America

Mormon Church Limits Access to Controversial Baptism Records

Sunrise hits the Mormon church's temple in Salt Lake City. i i

Sunrise hits the Mormon church's temple in Salt Lake City. Douglas C. Pizac/AP hide caption

itoggle caption Douglas C. Pizac/AP
Sunrise hits the Mormon church's temple in Salt Lake City.

Sunrise hits the Mormon church's temple in Salt Lake City.

Douglas C. Pizac/AP

Persistent pressure and criticism have prompted the Church of Jesus Christ of Latter-day Saints to erect a new "technological barrier" in the system used for controversial posthumous or proxy baptisms.

"The church is committed to preventing the misguided practice of submitting the names of Holocaust victims and prominent individuals for proxy baptism," says Mormon Church spokesman Michael Purdy. "Anyone trying to access names that have been restricted will have their account suspended and be required to... establish their family relationship in order to have their access reinstated."

The Mormon practice of posthumous baptism for deceased souls has been scrutinized in recent months after the names of Holocaust victims, prominent Jews and celebrities were found in church baptism records.

The controversy briefly touched the presidential campaign of Republican Mitt Romney, a member of the Mormon faith, when Holocaust survivor and Nobel laureate Elie Wiesel asked Romney to denounce Mormon baptisms of Holocaust victims.

Last week, Mormon president and Prophet Thomas Monson issued a letter to followers around the globe, instructing the faithful to only baptize direct ancestors. The letter included a warning about possible disciplinary action and was to be read in every Mormon congregation Sunday.

"Abuse of the system will result in the permanent loss of database access," said spokesman Purdy in the latest announcement. A vast genealogical database, with millions of names, is used to select deceased souls for baptism.

Mormons believe the rite offers eternal salvation to those who did not have the opportunity to embrace the Mormon religion during their lives. The posthumous baptisms are among the most sacred practices in the faith and Mormons believe they have no effect if the deceased souls reject them.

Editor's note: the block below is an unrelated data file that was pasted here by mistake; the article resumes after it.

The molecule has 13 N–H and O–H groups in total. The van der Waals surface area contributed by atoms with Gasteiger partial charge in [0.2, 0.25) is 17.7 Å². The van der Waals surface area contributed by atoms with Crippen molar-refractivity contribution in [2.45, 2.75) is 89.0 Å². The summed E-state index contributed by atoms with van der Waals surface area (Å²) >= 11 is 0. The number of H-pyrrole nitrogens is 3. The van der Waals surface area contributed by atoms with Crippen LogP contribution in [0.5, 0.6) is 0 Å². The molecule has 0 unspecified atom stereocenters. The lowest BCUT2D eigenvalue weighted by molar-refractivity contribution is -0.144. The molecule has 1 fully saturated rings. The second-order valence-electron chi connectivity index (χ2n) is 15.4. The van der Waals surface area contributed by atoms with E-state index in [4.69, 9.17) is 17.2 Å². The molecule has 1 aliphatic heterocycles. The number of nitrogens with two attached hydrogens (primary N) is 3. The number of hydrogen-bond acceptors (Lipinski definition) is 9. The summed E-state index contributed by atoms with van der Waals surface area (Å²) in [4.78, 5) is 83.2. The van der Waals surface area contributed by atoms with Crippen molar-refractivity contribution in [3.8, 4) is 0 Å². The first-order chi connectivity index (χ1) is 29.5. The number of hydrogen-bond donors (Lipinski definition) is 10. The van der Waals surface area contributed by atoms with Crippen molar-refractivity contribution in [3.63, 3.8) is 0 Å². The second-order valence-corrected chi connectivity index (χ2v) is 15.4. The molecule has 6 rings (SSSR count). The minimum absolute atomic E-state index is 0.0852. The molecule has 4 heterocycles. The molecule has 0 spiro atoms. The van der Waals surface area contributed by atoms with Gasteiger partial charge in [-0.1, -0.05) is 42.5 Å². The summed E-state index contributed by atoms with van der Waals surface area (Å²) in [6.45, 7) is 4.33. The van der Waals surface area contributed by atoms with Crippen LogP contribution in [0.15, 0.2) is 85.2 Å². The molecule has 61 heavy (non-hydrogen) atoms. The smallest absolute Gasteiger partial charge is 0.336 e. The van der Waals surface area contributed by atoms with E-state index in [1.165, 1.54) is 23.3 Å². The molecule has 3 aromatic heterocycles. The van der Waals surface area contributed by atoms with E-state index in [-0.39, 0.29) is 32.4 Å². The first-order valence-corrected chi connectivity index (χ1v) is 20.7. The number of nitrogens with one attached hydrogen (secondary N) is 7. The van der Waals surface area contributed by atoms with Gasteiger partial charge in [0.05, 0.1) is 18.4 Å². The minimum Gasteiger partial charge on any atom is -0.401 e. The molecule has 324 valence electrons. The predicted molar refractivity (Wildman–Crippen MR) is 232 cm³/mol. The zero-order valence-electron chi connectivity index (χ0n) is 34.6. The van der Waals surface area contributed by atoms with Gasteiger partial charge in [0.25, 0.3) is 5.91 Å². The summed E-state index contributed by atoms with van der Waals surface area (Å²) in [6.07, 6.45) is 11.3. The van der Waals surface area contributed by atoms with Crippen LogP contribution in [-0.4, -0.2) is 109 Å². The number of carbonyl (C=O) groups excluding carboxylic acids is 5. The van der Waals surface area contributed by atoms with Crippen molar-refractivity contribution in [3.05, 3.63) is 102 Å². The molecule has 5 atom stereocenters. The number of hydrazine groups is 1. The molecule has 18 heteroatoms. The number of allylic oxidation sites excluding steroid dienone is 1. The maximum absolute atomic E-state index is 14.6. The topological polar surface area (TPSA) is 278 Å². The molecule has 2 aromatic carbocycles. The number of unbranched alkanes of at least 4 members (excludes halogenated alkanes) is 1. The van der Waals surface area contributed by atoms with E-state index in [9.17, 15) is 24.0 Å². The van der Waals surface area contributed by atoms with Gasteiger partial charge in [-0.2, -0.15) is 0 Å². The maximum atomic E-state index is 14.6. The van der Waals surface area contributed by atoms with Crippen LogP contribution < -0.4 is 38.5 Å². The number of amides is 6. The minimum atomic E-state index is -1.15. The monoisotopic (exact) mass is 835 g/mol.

The new restrictions also happen to keep watchdogs from searching church baptism records and exposing controversial baptisms that Mormon leaders have promised to block since 1995.

"I have been effectively stopped," says excommunicated Mormon Helen Radkey in a story in the Salt Lake Tribune. Radkey had located in Mormon baptism records the names of Mahatma Gandhi, Holocaust victim Anne Frank, relatives of Jewish activists Elie Wiesel and Simon Wiesenthal, assassinated Wall Street Journal reporter Daniel Pearl and other prominent Jews and celebrities. She is often the source of news stories about controversial Mormon baptisms.

"Obviously, they have been very concerned about the data that has been coming out" Radkey told the Tribune and responded "of course" when reporter Derek Jensen asked is she was being targeted by the church action.

"It is ironic for someone to claim they are being targeted by the measures we have taken to prevent unauthorized submissions for baptism," responded Mormon spokesman Purdy. "We are doing exactly what we have been asked to do and what we said we would do—denying access to names that should not be submitted because they are against our policy."

But Purdy acknowledges that system may be blocking access by Radkey and says she has no official account for access to the records.

"If she, or anyone else, is misusing a Church member's identity to search for Holocaust names, then the system is set up to block those kinds of activities," Purdy says.

Jewish leaders began objecting to the baptisms to Holocaust victims in 1992. Several meetings with Mormon officials in the two decades since resulted in promises to stop the practice but it has persisted.

Comments

 

Please keep your community civil. All comments must follow the NPR.org Community rules and terms of use, and will be moderated prior to posting. NPR reserves the right to use the comments we receive, in whole or in part, and to use the commenter's name and location, in any medium. See also the Terms of Use, Privacy Policy and Community FAQ.

Support comes from: